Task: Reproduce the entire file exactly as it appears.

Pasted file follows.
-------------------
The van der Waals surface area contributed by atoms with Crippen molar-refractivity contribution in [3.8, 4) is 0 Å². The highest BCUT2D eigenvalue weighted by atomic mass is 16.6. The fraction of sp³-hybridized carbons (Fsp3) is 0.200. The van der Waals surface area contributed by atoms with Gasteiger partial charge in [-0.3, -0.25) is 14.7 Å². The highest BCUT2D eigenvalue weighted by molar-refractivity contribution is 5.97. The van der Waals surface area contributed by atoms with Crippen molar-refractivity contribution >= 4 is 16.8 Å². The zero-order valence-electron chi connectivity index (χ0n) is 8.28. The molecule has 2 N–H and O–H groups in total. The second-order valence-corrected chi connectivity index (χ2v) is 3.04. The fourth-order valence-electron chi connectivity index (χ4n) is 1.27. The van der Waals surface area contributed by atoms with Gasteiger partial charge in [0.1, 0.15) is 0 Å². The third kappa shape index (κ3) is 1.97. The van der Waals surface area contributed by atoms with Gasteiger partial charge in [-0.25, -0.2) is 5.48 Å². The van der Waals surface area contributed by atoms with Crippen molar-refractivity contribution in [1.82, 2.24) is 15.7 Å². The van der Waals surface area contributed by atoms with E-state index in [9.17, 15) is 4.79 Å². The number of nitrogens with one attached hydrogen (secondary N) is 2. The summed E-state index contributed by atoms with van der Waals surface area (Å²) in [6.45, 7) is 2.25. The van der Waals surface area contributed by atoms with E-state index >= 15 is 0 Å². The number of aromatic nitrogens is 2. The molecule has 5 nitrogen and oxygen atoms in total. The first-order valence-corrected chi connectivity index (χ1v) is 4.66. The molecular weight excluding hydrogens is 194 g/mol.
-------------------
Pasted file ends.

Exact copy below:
The van der Waals surface area contributed by atoms with Crippen molar-refractivity contribution in [3.8, 4) is 0 Å². The highest BCUT2D eigenvalue weighted by atomic mass is 16.6. The fraction of sp³-hybridized carbons (Fsp3) is 0.200. The van der Waals surface area contributed by atoms with Gasteiger partial charge in [-0.3, -0.25) is 14.7 Å². The highest BCUT2D eigenvalue weighted by molar-refractivity contribution is 5.97. The van der Waals surface area contributed by atoms with Crippen molar-refractivity contribution >= 4 is 16.8 Å². The zero-order valence-electron chi connectivity index (χ0n) is 8.28. The molecule has 2 N–H and O–H groups in total. The second-order valence-corrected chi connectivity index (χ2v) is 3.04. The fourth-order valence-electron chi connectivity index (χ4n) is 1.27. The van der Waals surface area contributed by atoms with Gasteiger partial charge in [0.1, 0.15) is 0 Å². The third kappa shape index (κ3) is 1.97. The van der Waals surface area contributed by atoms with Gasteiger partial charge in [-0.25, -0.2) is 5.48 Å². The van der Waals surface area contributed by atoms with Crippen molar-refractivity contribution in [1.82, 2.24) is 15.7 Å². The van der Waals surface area contributed by atoms with E-state index in [9.17, 15) is 4.79 Å². The number of nitrogens with one attached hydrogen (secondary N) is 2. The summed E-state index contributed by atoms with van der Waals surface area (Å²) in [6.45, 7) is 2.25. The van der Waals surface area contributed by atoms with E-state index >= 15 is 0 Å². The number of aromatic nitrogens is 2. The molecule has 5 nitrogen and oxygen atoms in total. The first-order valence-corrected chi connectivity index (χ1v) is 4.66. The molecular weight excluding hydrogens is 194 g/mol.